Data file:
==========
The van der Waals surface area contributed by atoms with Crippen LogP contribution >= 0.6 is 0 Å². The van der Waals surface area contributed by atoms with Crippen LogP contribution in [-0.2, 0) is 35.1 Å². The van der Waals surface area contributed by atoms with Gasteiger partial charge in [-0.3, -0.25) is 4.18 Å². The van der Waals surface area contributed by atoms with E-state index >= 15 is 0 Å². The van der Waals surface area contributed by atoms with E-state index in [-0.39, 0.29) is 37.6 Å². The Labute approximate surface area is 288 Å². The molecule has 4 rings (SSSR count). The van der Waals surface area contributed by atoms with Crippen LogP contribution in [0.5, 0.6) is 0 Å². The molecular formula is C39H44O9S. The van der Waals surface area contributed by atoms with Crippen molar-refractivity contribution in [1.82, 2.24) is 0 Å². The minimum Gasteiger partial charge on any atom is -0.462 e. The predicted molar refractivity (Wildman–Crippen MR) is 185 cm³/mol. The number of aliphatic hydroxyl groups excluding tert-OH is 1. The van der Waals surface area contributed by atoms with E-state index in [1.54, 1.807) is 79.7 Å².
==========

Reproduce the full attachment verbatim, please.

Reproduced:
The van der Waals surface area contributed by atoms with Crippen LogP contribution >= 0.6 is 0 Å². The van der Waals surface area contributed by atoms with Crippen LogP contribution in [-0.2, 0) is 35.1 Å². The van der Waals surface area contributed by atoms with Gasteiger partial charge in [-0.3, -0.25) is 4.18 Å². The van der Waals surface area contributed by atoms with E-state index >= 15 is 0 Å². The van der Waals surface area contributed by atoms with E-state index in [-0.39, 0.29) is 37.6 Å². The Labute approximate surface area is 288 Å². The molecule has 4 rings (SSSR count). The van der Waals surface area contributed by atoms with Crippen LogP contribution in [0.5, 0.6) is 0 Å². The molecular formula is C39H44O9S. The van der Waals surface area contributed by atoms with Crippen molar-refractivity contribution in [1.82, 2.24) is 0 Å². The minimum Gasteiger partial charge on any atom is -0.462 e. The predicted molar refractivity (Wildman–Crippen MR) is 185 cm³/mol. The number of aliphatic hydroxyl groups excluding tert-OH is 1. The van der Waals surface area contributed by atoms with E-state index in [1.54, 1.807) is 79.7 Å².